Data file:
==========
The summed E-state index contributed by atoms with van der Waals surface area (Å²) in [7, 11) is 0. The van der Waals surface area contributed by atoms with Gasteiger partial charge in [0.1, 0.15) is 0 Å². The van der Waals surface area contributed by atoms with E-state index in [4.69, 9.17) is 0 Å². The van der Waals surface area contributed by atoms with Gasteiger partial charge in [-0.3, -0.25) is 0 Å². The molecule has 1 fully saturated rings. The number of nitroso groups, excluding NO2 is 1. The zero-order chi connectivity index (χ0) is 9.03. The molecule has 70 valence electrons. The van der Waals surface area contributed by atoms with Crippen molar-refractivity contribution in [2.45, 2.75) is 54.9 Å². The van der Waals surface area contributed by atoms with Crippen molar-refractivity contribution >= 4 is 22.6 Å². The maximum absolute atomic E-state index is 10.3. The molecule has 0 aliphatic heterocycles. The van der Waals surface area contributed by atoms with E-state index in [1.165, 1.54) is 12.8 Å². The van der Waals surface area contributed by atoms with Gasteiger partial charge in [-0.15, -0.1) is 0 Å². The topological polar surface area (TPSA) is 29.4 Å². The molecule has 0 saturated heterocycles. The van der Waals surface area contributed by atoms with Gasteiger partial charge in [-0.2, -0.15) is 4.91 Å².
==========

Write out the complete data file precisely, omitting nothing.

The summed E-state index contributed by atoms with van der Waals surface area (Å²) in [7, 11) is 0. The van der Waals surface area contributed by atoms with Gasteiger partial charge in [0.1, 0.15) is 0 Å². The van der Waals surface area contributed by atoms with E-state index in [4.69, 9.17) is 0 Å². The van der Waals surface area contributed by atoms with Gasteiger partial charge in [-0.3, -0.25) is 0 Å². The molecule has 1 fully saturated rings. The number of nitroso groups, excluding NO2 is 1. The zero-order chi connectivity index (χ0) is 9.03. The molecule has 70 valence electrons. The van der Waals surface area contributed by atoms with Crippen molar-refractivity contribution in [2.45, 2.75) is 54.9 Å². The van der Waals surface area contributed by atoms with Crippen molar-refractivity contribution >= 4 is 22.6 Å². The maximum absolute atomic E-state index is 10.3. The molecule has 0 aliphatic heterocycles. The van der Waals surface area contributed by atoms with E-state index in [1.165, 1.54) is 12.8 Å². The van der Waals surface area contributed by atoms with Gasteiger partial charge in [-0.15, -0.1) is 0 Å². The topological polar surface area (TPSA) is 29.4 Å². The molecule has 0 saturated heterocycles. The van der Waals surface area contributed by atoms with Gasteiger partial charge in [-0.2, -0.15) is 4.91 Å².